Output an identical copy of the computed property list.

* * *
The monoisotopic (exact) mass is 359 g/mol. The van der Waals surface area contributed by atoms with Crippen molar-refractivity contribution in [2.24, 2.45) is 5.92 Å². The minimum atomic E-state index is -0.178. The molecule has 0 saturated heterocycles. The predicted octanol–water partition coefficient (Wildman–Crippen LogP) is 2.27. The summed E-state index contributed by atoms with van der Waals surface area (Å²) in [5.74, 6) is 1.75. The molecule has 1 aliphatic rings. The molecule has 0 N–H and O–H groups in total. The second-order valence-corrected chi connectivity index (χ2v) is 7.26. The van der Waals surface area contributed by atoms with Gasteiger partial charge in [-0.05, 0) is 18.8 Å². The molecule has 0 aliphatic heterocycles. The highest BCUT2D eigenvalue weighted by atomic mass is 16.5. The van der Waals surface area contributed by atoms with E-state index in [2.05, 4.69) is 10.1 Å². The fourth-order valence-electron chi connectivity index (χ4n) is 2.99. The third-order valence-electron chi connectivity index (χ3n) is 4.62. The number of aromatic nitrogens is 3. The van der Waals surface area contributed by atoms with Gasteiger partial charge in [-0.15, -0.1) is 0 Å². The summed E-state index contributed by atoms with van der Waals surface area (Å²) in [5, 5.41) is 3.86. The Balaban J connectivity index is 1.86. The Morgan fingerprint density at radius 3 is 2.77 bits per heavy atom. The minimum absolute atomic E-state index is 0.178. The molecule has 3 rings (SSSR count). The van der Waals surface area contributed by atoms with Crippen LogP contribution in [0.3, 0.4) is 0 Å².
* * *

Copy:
The monoisotopic (exact) mass is 359 g/mol. The van der Waals surface area contributed by atoms with Crippen molar-refractivity contribution in [2.24, 2.45) is 5.92 Å². The minimum atomic E-state index is -0.178. The molecule has 0 saturated heterocycles. The predicted octanol–water partition coefficient (Wildman–Crippen LogP) is 2.27. The summed E-state index contributed by atoms with van der Waals surface area (Å²) in [5.74, 6) is 1.75. The molecule has 1 aliphatic rings. The molecule has 0 N–H and O–H groups in total. The second-order valence-corrected chi connectivity index (χ2v) is 7.26. The van der Waals surface area contributed by atoms with Gasteiger partial charge in [-0.05, 0) is 18.8 Å². The molecule has 0 aliphatic heterocycles. The highest BCUT2D eigenvalue weighted by atomic mass is 16.5. The van der Waals surface area contributed by atoms with E-state index in [2.05, 4.69) is 10.1 Å². The fourth-order valence-electron chi connectivity index (χ4n) is 2.99. The third-order valence-electron chi connectivity index (χ3n) is 4.62. The number of aromatic nitrogens is 3. The van der Waals surface area contributed by atoms with Gasteiger partial charge in [-0.15, -0.1) is 0 Å². The summed E-state index contributed by atoms with van der Waals surface area (Å²) in [5, 5.41) is 3.86. The Balaban J connectivity index is 1.86. The Morgan fingerprint density at radius 3 is 2.77 bits per heavy atom. The minimum absolute atomic E-state index is 0.178. The molecule has 3 rings (SSSR count). The van der Waals surface area contributed by atoms with Crippen LogP contribution in [0.3, 0.4) is 0 Å².